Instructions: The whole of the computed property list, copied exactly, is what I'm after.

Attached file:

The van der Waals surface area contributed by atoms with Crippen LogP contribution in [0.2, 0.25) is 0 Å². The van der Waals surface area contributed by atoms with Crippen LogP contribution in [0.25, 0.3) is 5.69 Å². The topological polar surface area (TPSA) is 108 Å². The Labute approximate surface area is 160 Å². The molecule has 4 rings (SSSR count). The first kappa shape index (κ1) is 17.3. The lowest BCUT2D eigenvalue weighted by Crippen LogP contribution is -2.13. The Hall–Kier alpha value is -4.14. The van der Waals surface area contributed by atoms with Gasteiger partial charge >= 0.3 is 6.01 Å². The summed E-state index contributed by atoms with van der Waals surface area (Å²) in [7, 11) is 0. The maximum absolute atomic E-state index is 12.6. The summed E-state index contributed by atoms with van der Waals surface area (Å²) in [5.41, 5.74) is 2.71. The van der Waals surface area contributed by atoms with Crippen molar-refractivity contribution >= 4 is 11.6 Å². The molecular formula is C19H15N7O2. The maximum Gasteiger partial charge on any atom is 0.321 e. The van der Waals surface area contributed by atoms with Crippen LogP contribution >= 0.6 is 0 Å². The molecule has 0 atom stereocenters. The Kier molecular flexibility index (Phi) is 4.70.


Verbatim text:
The van der Waals surface area contributed by atoms with Crippen LogP contribution in [0.2, 0.25) is 0 Å². The van der Waals surface area contributed by atoms with Crippen LogP contribution in [0.25, 0.3) is 5.69 Å². The topological polar surface area (TPSA) is 108 Å². The Labute approximate surface area is 160 Å². The molecule has 4 rings (SSSR count). The first kappa shape index (κ1) is 17.3. The lowest BCUT2D eigenvalue weighted by Crippen LogP contribution is -2.13. The Hall–Kier alpha value is -4.14. The van der Waals surface area contributed by atoms with Gasteiger partial charge >= 0.3 is 6.01 Å². The summed E-state index contributed by atoms with van der Waals surface area (Å²) in [7, 11) is 0. The maximum absolute atomic E-state index is 12.6. The summed E-state index contributed by atoms with van der Waals surface area (Å²) in [5.41, 5.74) is 2.71. The van der Waals surface area contributed by atoms with Crippen molar-refractivity contribution >= 4 is 11.6 Å². The molecular formula is C19H15N7O2. The maximum Gasteiger partial charge on any atom is 0.321 e. The van der Waals surface area contributed by atoms with Crippen LogP contribution >= 0.6 is 0 Å². The molecule has 0 atom stereocenters. The Kier molecular flexibility index (Phi) is 4.70.